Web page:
Smorgasbord - Politics, Lisp, Rails, Fencing, etc.

My musings on assortment of things ranging from politics, computer technology and programming to sports.

Friday, January 20, 2006

On this day:

Virtual Karma: Complete List of Web 2.0 Applications | Rian's blog

A list of different Web 2.0 applications.

Virtual Karma: Complete List of Web 2.0 Applications | Rian's blog

Monday, January 02, 2006

On this day:

Lisp Web application development - TBNL

I have been trying to develop a small sample web application using different lisp web application frameworks. For this purpose the two frameworks which I am going to evaluate are Edi Weitz's TBNL and Marco Baringer's Uncommon Web(UCW).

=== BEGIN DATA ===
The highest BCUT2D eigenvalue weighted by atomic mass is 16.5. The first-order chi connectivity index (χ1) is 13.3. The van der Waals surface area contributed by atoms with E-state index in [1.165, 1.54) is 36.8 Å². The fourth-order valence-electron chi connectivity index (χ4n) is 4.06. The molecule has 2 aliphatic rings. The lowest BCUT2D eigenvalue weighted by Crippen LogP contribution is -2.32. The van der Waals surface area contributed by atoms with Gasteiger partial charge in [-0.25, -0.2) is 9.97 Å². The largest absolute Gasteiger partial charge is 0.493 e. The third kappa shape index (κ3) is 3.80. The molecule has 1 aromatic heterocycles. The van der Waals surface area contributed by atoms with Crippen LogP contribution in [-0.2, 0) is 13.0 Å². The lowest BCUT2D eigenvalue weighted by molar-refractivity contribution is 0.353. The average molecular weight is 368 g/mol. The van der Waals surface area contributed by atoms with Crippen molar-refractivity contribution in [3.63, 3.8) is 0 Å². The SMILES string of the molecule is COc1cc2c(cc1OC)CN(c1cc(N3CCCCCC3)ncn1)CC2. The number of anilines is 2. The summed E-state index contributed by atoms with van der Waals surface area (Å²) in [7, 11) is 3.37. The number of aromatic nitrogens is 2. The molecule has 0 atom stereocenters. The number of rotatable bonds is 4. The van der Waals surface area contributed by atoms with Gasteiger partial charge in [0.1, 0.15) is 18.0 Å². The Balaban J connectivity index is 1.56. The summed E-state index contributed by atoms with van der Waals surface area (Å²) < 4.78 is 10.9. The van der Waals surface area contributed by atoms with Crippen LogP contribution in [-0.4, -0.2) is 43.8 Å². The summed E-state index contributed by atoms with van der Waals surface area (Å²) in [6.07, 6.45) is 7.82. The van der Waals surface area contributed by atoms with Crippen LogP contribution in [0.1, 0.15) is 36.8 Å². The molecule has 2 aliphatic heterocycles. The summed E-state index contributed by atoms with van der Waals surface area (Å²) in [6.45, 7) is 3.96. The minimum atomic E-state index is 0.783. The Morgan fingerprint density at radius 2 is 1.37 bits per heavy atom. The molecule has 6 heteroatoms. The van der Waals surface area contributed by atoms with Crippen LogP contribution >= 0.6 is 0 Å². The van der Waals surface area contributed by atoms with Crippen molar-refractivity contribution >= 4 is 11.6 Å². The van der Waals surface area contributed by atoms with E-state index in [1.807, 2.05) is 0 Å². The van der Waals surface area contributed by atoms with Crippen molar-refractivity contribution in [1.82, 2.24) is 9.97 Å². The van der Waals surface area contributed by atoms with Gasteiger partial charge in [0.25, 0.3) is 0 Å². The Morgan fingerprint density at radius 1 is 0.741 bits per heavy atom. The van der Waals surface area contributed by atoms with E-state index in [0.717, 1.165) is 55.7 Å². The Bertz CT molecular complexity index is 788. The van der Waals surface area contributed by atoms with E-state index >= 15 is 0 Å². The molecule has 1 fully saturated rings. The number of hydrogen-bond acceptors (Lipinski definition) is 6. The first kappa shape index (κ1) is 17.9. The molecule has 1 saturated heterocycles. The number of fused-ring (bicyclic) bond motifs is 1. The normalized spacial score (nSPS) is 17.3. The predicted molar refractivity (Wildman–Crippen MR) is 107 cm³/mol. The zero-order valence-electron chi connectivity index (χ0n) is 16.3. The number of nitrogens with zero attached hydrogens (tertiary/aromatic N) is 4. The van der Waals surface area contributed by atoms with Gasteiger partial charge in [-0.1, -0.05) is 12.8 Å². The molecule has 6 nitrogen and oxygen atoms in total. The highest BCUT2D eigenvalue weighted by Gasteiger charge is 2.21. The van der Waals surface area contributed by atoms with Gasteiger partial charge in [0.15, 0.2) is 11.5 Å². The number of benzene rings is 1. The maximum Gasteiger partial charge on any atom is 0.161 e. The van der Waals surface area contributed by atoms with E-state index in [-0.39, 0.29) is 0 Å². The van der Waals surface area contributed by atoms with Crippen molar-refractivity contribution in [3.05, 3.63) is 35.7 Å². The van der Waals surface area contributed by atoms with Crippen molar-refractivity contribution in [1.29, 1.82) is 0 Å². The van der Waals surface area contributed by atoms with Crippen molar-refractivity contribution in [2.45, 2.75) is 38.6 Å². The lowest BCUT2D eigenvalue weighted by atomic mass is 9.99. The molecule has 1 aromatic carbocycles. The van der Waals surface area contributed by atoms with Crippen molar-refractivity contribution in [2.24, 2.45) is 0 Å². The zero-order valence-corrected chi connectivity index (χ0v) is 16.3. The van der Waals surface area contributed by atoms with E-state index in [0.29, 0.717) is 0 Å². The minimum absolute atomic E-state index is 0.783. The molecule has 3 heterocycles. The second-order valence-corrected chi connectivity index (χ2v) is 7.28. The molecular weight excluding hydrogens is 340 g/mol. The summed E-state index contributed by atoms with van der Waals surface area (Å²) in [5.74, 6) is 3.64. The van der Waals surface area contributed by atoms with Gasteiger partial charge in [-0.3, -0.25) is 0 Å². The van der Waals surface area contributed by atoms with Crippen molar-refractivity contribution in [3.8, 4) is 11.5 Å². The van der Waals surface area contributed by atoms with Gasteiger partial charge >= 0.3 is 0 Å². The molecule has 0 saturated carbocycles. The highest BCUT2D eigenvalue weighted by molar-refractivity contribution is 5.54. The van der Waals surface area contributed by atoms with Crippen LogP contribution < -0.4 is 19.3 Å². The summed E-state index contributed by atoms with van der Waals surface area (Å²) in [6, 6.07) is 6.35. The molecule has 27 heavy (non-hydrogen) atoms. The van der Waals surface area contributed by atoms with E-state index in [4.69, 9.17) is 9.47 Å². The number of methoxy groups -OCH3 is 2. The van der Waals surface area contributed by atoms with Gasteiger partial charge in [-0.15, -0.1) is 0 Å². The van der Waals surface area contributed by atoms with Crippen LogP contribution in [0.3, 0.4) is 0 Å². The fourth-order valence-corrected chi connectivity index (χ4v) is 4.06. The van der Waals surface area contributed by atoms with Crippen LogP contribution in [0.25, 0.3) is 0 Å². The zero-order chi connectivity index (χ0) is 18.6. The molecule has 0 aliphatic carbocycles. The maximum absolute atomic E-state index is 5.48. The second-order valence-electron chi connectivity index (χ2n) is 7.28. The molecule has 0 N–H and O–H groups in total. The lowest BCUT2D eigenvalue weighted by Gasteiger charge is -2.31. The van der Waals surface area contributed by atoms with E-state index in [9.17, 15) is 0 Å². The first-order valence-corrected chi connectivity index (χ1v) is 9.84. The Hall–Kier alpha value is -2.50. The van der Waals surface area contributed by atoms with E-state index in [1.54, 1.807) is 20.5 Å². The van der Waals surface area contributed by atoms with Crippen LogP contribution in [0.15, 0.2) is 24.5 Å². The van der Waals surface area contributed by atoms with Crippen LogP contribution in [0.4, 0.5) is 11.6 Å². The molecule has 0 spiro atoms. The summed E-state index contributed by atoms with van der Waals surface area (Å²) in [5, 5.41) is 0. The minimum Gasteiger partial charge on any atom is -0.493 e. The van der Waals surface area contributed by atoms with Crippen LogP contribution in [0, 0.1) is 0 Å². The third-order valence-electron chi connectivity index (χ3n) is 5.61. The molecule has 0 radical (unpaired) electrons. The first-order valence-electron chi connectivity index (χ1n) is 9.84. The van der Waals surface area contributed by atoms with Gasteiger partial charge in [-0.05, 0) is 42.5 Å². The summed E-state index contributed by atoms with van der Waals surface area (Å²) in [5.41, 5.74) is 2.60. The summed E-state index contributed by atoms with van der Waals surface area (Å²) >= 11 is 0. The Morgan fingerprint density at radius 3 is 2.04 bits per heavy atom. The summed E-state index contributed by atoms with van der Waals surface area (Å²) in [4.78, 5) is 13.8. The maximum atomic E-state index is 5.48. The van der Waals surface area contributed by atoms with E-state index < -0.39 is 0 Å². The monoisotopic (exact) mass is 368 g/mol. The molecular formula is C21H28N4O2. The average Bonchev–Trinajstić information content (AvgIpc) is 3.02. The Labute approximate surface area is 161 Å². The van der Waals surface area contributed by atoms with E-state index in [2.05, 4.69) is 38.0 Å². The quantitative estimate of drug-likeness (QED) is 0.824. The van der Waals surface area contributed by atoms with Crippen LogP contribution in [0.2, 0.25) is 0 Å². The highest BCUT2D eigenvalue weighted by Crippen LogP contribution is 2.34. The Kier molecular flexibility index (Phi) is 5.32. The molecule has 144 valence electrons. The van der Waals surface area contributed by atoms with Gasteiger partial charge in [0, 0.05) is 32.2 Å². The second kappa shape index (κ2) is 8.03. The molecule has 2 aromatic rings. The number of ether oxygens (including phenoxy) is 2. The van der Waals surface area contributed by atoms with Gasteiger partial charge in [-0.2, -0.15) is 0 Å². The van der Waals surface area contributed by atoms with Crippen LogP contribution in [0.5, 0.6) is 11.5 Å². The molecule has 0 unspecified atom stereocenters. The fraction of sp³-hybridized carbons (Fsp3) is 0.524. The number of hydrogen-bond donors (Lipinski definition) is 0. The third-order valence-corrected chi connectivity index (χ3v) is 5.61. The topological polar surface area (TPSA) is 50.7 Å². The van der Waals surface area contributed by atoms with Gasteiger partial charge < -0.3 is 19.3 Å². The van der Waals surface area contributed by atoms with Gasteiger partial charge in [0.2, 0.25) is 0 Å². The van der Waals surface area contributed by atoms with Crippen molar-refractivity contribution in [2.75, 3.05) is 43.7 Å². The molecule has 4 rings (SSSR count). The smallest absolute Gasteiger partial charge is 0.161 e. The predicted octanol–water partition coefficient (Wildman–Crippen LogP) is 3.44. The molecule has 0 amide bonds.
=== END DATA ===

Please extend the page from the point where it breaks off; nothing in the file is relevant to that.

The steps to install and get started with tbnl are as follows:

  • First install Apache using Spike Source's
    core stack. I installed the WAMP stack, but one can use any other web stack also.

  • Then download mod_lisp and copied the file to the modules folder in httpd directory of apache.
    Some of the links are broken, so I downloaded mod_lisp from this link:

  • Configure the httpd.conf file, using the instructions in tbnl's manual.

  • Restart Apache.

  • Fire up AllegroCL, and using asdf-install install tbnl and install all the required libraries using asdf-install.

  • Follow the instructions to load the tbnl test suite, and start tbnl.

  • Go to and you should able to see pages created by tbnl.

Right now tbnl does not works with clisp.
In a future post I will describe how to set up UCW.

Sunday, January 01, 2006

On this day:

New Year in Times Square

Happy New Year everybody. I was in Times Square on this New Year's party. The largest, grandest and supposedly one of the most spectacular new year's eve party in the world. Lucky me, isn't it, so read on about me experience of it.